Spatial anomaly detection in sensor networks using neighborhood information
ArticleBosman, H.H.W.J., Iacca, G., Tejada, A., Wörtche, H.J. & Liotta, A. (2017). Spatial anomaly detection in sensor networks using neighborhood information. Information Fusion, 33, 41-56. In Scopus Cited 13 times.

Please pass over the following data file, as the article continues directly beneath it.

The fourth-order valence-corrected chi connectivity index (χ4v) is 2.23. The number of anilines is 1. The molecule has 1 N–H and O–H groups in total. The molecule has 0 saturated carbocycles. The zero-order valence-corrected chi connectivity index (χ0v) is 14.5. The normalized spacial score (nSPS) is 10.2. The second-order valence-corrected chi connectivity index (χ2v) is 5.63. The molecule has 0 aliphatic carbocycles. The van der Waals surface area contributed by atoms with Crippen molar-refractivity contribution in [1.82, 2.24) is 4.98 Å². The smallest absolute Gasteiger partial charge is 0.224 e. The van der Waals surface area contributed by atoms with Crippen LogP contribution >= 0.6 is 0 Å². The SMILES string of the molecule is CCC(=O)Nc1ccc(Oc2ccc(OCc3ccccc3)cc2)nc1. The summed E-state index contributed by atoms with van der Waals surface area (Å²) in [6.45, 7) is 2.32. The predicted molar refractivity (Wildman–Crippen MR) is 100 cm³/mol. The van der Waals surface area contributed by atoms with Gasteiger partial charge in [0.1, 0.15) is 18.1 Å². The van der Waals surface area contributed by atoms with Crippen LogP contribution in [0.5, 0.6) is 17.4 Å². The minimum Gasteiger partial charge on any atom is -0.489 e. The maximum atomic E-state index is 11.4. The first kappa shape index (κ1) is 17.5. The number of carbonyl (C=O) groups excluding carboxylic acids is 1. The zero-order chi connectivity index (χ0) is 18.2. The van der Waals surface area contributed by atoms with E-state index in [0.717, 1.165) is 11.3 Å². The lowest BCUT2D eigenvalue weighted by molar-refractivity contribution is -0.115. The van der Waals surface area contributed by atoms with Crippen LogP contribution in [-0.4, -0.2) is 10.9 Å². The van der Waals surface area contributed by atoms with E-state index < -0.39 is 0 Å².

The field of wireless sensor networks (WSNs), embedded systems with sensing and networking capability, has now matured after a decade-long research effort and technological advances in electronics and networked systems. An important remaining challenge now is to extract meaningful information from the ever-increasing amount of sensor data collected by WSNs. In particular, there is strong interest in algorithms capable of automatic detection of patterns, events or other out-of-the order, anomalous system behavior. Data anomalies may indicate states of the system that require further analysis or prompt actions. Traditionally, anomaly detection techniques are executed in a central processing facility, which requires the collection of all measurement data at a central location, an obvious limitation for WSNs due to the high data communication costs involved. In this paper we explore the extent by which one may depart from this classical centralized paradigm, looking at decentralized anomaly detection based on unsupervised machine learning. Our aim is to detect anomalies at the sensor nodes, as opposed to centrally, to reduce energy and spectrum consumption. We study the information gain coming from aggregate neighborhood data, in comparison to performing simple, in-node anomaly detection. We evaluate the effects of neighborhood size and spatio-temporal correlation on the performance of our new neighborhood-based approach using a range of real-world network deployments and datasets. We find the conditions that make neighborhood data fusion advantageous, identifying also the cases in which this approach does not lead to detectable improvements. Improvements are linked to the diffusive properties of data (spatio-temporal correlations) but also to the type of sensors, anomalies and network topological features. Overall, when a dataset stems from a similar mixture of diffusive processes precision tends to benefit, particularly in terms of recall. Our work paves the way towards understanding how distributed data fusion methods may help managing the complexity of wireless sensor networks, for instance in massive Internet of Things scenarios.